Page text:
New plantings: Zanthoxylum fagara

One of the cornerstone plantings in my new backyard is a Wild Lime tree, Zanthoxylum fagara. It didn’t come from the native plant auction, but from one of my friends in the Audubon Society who is also an FNPS member and who graciously allowed me to come take many many plants to get my back yard started. Wild lime is a great one, because it’s useful in many ways: as a larval host plant for Giant Swallowtail butterflies, as a cover plant for small birds (it has thorns to deter predators, although because it’s a tree, it’s not as good as a thickety shrub would be), and, because of its aromatic leaves, as a nice accent tree in the native garden. Neither Craig Huegel (“The seeds have only very minor value to most wildlife”) nor Rufino Osorio (“It does not have any outstanding horticultural attributes…”)  seem to like it too much, although they note that it is popular with butterfly gardeners.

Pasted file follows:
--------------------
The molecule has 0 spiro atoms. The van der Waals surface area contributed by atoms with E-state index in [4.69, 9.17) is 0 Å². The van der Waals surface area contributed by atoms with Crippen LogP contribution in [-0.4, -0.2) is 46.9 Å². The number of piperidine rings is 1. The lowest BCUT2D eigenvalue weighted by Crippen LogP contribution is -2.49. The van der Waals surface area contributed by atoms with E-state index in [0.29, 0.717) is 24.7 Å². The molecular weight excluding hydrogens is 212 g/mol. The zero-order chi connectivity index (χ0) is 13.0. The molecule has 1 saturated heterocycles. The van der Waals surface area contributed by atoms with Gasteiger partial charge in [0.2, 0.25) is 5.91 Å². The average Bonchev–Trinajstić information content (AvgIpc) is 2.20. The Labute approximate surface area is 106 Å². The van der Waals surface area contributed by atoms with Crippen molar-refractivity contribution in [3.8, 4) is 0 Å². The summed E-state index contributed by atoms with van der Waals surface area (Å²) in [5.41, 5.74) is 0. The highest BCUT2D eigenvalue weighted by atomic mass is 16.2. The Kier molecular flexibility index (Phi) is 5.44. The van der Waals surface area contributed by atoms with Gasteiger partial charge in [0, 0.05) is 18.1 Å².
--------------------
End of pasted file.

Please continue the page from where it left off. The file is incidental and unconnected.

I’m just glad that it’s coming in, as I had my doubts when I first planted it. It seemed to be taking forever to send up new growth. But some tender leaflets are appearing at last:

The entire plant is about two feet tall right now, and it looks like it’s rooting well, as the new growth is coming in nicely:

I’ve planted this member of the prickly ash family in an out-of-the-way corner of the yard, along with some other prickly plants like coral bean (Erythrina herbacea); as I get more plants I’m going to screen in front of it with marlberry, wild coffee, firebush, etc., so people don’t blunder into the thorns.

Etymology

Zanthoxylum means “yellow wood”; I’m not sure what Linnaeus meant by “fagara,” which is also the name of a genus of tree found in India.

Wild Lime is a citrus tree, but it bears only the tiniest of fruits, certainly nothing like a true lime or Key lime tree would… Nonetheless, I’m excited to have it in my garden!